A student's grade-point average, or GPA, is a measure of her performance in the classroom. A GPA can determine a student's eligibility for an athletic team and other extra-curricular activities. The figure is one of the criteria used for determining admittance into a college or university. While a GPA involves simple math computations, it carries great weight and significance for a student's future.

- Skill level:
- Easy

### Other People Are Reading

### Things you need

- Calculator

Show More

## Instructions

- 1
Understand the terminology. A semester grade-point average includes classes for the current semester only. A cumulative grade-point average accounts for a student's entire career, either high school or college. A cumulative grade-point average includes all of a student's grades to arrive at an overall average; it is the number referred to when asked for a grade-point average.

- 2
Assign each letter grade a number. Most GPAs are based on a 4.0 system. If this is true, follow these assignments for numbers: A = 4 points, B = 3 points, C = 2 points, D = 1 point and F = 0 points.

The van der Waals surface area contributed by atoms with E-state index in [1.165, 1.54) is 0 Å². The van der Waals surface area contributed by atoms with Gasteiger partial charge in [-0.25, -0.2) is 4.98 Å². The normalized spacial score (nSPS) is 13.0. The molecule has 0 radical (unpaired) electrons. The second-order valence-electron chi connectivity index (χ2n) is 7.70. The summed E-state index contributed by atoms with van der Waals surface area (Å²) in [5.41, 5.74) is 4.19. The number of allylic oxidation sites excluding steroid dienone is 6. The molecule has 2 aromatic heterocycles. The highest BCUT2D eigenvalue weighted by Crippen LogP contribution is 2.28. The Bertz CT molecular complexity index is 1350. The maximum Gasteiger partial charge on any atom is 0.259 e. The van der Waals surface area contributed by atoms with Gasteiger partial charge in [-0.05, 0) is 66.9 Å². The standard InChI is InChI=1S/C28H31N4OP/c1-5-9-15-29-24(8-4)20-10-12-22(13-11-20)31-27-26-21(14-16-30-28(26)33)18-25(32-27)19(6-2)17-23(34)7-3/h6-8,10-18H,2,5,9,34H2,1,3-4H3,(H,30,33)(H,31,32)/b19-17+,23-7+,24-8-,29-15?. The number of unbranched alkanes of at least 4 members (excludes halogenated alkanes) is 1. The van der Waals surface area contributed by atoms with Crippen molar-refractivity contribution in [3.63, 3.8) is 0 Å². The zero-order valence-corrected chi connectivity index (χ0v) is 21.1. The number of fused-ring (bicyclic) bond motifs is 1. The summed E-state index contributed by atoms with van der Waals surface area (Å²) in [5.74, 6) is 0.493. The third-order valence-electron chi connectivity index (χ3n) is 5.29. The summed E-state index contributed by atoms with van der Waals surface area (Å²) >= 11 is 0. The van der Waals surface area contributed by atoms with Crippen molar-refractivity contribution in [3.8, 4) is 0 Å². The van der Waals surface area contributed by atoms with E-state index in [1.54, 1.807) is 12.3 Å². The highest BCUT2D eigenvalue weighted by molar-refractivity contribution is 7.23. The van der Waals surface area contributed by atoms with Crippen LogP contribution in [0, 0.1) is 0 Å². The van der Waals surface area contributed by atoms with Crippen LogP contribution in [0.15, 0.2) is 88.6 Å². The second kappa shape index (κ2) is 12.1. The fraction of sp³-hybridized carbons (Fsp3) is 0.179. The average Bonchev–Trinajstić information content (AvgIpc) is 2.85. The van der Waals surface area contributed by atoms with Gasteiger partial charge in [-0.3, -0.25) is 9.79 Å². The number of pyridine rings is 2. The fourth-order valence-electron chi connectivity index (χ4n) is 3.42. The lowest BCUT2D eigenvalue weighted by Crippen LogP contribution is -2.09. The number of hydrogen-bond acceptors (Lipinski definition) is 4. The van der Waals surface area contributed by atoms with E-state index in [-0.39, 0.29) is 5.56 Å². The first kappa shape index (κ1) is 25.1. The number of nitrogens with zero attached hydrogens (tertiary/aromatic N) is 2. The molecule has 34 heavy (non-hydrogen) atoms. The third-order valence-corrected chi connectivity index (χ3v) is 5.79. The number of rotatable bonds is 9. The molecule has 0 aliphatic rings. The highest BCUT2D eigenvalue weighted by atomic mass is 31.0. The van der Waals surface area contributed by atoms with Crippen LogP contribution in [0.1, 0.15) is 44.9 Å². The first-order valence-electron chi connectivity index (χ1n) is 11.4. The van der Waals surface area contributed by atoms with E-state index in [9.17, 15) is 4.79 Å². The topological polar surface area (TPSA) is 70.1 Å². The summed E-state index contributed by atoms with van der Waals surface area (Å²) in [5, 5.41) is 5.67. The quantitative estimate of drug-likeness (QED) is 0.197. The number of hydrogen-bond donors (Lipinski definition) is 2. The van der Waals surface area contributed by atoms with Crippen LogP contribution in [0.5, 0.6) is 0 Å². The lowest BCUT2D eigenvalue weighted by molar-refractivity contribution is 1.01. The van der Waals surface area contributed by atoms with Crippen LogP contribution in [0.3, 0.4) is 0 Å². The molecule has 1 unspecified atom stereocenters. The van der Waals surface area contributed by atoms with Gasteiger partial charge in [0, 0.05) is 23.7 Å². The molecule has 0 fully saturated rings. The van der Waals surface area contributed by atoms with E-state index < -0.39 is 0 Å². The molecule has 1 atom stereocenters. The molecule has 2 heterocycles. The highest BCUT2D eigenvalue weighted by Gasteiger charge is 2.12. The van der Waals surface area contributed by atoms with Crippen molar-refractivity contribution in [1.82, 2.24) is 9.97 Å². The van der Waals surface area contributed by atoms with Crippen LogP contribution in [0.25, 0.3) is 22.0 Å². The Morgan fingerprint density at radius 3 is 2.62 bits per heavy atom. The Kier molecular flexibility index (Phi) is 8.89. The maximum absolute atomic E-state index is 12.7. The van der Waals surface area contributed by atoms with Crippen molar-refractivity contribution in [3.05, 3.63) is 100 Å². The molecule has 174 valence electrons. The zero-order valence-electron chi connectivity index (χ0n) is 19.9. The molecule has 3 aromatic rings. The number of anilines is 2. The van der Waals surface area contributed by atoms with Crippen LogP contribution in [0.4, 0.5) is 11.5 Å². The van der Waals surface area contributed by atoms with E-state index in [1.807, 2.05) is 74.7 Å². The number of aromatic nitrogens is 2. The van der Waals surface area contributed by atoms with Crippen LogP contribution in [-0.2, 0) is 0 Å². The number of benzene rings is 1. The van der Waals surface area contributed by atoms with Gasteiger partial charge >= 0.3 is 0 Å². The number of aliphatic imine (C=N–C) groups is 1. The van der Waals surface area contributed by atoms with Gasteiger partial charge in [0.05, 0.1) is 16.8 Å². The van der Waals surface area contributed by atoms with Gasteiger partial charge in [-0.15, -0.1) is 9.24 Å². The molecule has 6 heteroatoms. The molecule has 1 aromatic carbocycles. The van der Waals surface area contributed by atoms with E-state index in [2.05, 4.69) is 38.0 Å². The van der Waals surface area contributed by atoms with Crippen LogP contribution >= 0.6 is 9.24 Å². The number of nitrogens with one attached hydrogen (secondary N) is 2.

- 3
Complete the math computations. Multiply the number of semester hours for a course by the grade received. For example, if a student took a 3-hour course and received a B, the multiplication would be 3 x 3 = 9. Add the total points and divide by the number of semester hours attempted.

- 4
Follow the example to find the grade-point average. A student has taken four 3-hour classes during one semester for a total of 12 semester hours. The grades for these classes are: A, B, C and F. Calculate the math to determine the points: 4 x 3 = 12, 3 x 3 = 9, 2 x 3 = 6, and 0 x 3 = 0. Add the following: 12 + 9 + 6 + 0 = 27. A student received 27 grade points for a semester. Divide 27 by 12, which is the number of hours taken for the semester. This equals 2.25 and is the student's GPA.

#### Tips and warnings

- Ask your institution for its computation method so that you can have an accurate understanding of grades translated to grade points.
- Not all institutions use the same computation methods. Some assign different numbers for plus and minus grades.